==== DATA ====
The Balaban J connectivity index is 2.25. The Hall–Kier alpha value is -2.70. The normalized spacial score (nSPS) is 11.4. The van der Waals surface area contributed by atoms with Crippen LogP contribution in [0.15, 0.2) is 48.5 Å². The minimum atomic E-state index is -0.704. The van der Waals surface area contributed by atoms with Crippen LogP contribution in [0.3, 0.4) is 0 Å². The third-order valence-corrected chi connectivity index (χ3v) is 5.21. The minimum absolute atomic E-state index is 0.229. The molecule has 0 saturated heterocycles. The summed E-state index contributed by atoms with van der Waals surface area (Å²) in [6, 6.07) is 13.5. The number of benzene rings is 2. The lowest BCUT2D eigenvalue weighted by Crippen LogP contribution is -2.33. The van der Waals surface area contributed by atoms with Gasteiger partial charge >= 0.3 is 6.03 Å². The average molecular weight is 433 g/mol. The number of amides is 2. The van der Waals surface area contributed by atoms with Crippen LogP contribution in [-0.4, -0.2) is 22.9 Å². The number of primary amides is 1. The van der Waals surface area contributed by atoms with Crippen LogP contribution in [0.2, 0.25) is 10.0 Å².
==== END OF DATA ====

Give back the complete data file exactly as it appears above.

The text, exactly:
The Balaban J connectivity index is 2.25. The Hall–Kier alpha value is -2.70. The normalized spacial score (nSPS) is 11.4. The van der Waals surface area contributed by atoms with Crippen LogP contribution in [0.15, 0.2) is 48.5 Å². The minimum atomic E-state index is -0.704. The van der Waals surface area contributed by atoms with Crippen LogP contribution in [0.3, 0.4) is 0 Å². The third-order valence-corrected chi connectivity index (χ3v) is 5.21. The minimum absolute atomic E-state index is 0.229. The molecule has 0 saturated heterocycles. The summed E-state index contributed by atoms with van der Waals surface area (Å²) in [6, 6.07) is 13.5. The number of benzene rings is 2. The lowest BCUT2D eigenvalue weighted by Crippen LogP contribution is -2.33. The van der Waals surface area contributed by atoms with Gasteiger partial charge >= 0.3 is 6.03 Å². The average molecular weight is 433 g/mol. The number of amides is 2. The van der Waals surface area contributed by atoms with Crippen LogP contribution in [-0.4, -0.2) is 22.9 Å². The number of primary amides is 1. The van der Waals surface area contributed by atoms with Crippen LogP contribution in [0.2, 0.25) is 10.0 Å².